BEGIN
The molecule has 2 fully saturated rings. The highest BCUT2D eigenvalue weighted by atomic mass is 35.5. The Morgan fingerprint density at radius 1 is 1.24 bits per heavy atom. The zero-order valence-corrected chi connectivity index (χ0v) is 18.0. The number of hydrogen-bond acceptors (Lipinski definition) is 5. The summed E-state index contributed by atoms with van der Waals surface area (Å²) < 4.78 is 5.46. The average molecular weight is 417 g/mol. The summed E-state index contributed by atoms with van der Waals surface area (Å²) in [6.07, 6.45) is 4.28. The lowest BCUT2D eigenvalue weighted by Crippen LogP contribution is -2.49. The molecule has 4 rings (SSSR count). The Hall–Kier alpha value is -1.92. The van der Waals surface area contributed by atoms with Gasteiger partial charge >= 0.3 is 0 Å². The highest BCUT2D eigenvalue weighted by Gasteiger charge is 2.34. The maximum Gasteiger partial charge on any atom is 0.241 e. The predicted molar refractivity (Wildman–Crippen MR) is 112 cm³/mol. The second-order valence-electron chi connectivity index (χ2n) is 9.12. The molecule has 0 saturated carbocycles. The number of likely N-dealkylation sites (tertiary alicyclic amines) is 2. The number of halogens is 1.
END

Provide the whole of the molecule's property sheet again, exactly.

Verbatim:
The molecule has 2 fully saturated rings. The highest BCUT2D eigenvalue weighted by atomic mass is 35.5. The Morgan fingerprint density at radius 1 is 1.24 bits per heavy atom. The zero-order valence-corrected chi connectivity index (χ0v) is 18.0. The number of hydrogen-bond acceptors (Lipinski definition) is 5. The summed E-state index contributed by atoms with van der Waals surface area (Å²) < 4.78 is 5.46. The average molecular weight is 417 g/mol. The summed E-state index contributed by atoms with van der Waals surface area (Å²) in [6.07, 6.45) is 4.28. The lowest BCUT2D eigenvalue weighted by Crippen LogP contribution is -2.49. The molecule has 4 rings (SSSR count). The Hall–Kier alpha value is -1.92. The van der Waals surface area contributed by atoms with Gasteiger partial charge >= 0.3 is 0 Å². The highest BCUT2D eigenvalue weighted by Gasteiger charge is 2.34. The maximum Gasteiger partial charge on any atom is 0.241 e. The predicted molar refractivity (Wildman–Crippen MR) is 112 cm³/mol. The second-order valence-electron chi connectivity index (χ2n) is 9.12. The molecule has 0 saturated carbocycles. The number of likely N-dealkylation sites (tertiary alicyclic amines) is 2. The number of halogens is 1.